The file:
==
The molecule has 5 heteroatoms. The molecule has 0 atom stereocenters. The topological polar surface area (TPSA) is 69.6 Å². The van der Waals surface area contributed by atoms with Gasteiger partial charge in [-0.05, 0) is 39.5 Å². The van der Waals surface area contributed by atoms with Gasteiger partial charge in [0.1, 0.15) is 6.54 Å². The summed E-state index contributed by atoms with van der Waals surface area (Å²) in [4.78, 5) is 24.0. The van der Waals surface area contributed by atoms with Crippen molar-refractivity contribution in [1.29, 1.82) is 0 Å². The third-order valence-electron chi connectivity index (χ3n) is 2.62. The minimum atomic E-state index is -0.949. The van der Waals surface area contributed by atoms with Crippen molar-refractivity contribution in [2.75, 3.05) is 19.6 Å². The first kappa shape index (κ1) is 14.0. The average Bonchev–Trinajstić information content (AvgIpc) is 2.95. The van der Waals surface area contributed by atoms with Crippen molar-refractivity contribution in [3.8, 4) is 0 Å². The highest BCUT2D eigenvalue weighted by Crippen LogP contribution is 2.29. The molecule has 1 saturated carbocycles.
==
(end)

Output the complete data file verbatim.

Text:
The molecule has 5 heteroatoms. The molecule has 0 atom stereocenters. The topological polar surface area (TPSA) is 69.6 Å². The van der Waals surface area contributed by atoms with Gasteiger partial charge in [-0.05, 0) is 39.5 Å². The van der Waals surface area contributed by atoms with Gasteiger partial charge in [0.1, 0.15) is 6.54 Å². The summed E-state index contributed by atoms with van der Waals surface area (Å²) in [4.78, 5) is 24.0. The van der Waals surface area contributed by atoms with Crippen molar-refractivity contribution in [1.29, 1.82) is 0 Å². The third-order valence-electron chi connectivity index (χ3n) is 2.62. The minimum atomic E-state index is -0.949. The van der Waals surface area contributed by atoms with Crippen molar-refractivity contribution in [2.75, 3.05) is 19.6 Å². The first kappa shape index (κ1) is 14.0. The average Bonchev–Trinajstić information content (AvgIpc) is 2.95. The van der Waals surface area contributed by atoms with Crippen molar-refractivity contribution in [3.8, 4) is 0 Å². The highest BCUT2D eigenvalue weighted by Crippen LogP contribution is 2.29. The molecule has 1 saturated carbocycles.